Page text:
It’s there in black and white on the Scottish Government website: ‘People should avoid travelling unless it is essential…This guidance is for people planning to visit second homes…”. That the Chief Medical Officer Catherine Calderwood broke that rule not once but twice is very bad. But the government mishandling thereafter raises more questions than the original sin.
Why did the Scottish Government respond to Calderwood breaking the rules by apparently seeking initially to justify it, falsely suggesting it was a one-off event? Why did the National Clinical Director, Jason Leitch, appear on TV Sunday morning defending it, saying that Calderwood “went to check” on the house and was “confident” that “they observed social distancing throughout” and was “very safe”, only later that same day to retract and admit that he had not actually spoken to Calderwood before making that assessment?
Leitch sent out the message to the Scottish public on Sunday morning that in fact non-essential travel to second homes is okay as long as you’re careful. That’s a message if acted on that could get mere mortals fined by the Police. Calderwood – the one fronting Scottish Government TV adverts telling people they must stay at home – only got away with a ticking off. ‘Do as I say, not as I do’, ‘one rule for them, another for us’ – take whatever phrase you want about entitled hypocrisy and apply it forthwith. If there’s anything people hate, it’s that. First Minister Nicola Sturgeon said Sunday afternoon that “no one is justifying what she did”, but only after her spokesperson and the National Clinical Director had already done exactly that.
The tragedy is that the impact of this huge leadership blunder will be felt most by the people with least power to correct it. Tens of thousands of people across Scotland have been trying as hard as they can to convince family members, friends, work-mates and patients to take the virus seriously for their own sake and for others. It’s not an easy thing to do, and it requires strong and consistent messages from the top and universal application. Now those efforts have been substantially undermined. Public confidence is crucial to a lockdown like this. If it’s lost, it can be hard to get back.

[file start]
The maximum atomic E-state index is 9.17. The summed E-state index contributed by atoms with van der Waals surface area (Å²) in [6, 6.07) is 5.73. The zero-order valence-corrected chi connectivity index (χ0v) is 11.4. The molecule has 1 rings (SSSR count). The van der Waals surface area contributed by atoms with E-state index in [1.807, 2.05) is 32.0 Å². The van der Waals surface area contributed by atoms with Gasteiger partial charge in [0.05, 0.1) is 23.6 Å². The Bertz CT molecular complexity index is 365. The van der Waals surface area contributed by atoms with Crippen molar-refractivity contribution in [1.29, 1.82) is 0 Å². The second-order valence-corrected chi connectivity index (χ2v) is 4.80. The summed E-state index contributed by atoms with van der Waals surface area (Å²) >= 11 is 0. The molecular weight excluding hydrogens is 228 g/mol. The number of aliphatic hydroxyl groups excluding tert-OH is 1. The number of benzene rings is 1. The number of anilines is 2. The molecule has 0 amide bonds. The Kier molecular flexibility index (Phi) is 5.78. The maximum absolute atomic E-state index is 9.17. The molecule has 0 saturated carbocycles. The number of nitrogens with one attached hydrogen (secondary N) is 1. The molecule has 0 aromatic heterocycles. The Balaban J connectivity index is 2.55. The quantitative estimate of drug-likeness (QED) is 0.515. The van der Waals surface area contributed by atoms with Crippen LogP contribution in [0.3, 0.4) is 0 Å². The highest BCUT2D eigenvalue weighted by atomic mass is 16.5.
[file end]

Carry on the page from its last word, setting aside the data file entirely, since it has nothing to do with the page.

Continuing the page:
Calderwood’s resignation at the end of a tortuous Sunday where the First Minister defended her staying in the job but out of the spotlight because “I need to have her continued advice and experience” opens up yet more questions. Why did Sturgeon deem her “too big to fail”, in the words of the BBC’s Philip Sim? Surely there’s a bigger team of people that Sturgeon has been listening to than Calderwood? Are the decision-makers at the top of the Scottish Government letting diverse voices in, or is it an upper-middle class public sector management clique?
These questions are not semantics – technocratic group-think can be lethal in a situation that requires the ability to learn and adapt quickly. The major strategic issues – the cack-handed embrace of herd immunity at the early stages of this crisis; the refusal to act on WHO guidance on testing (a “distraction”, according to Calderwood); the slow speed at which PPE has got to front-line NHS staff – all must be re-considered in light of this howler and what it says about how those at the helm are operating. To put it simply, if they can misjudge this so badly, what else are they messing up?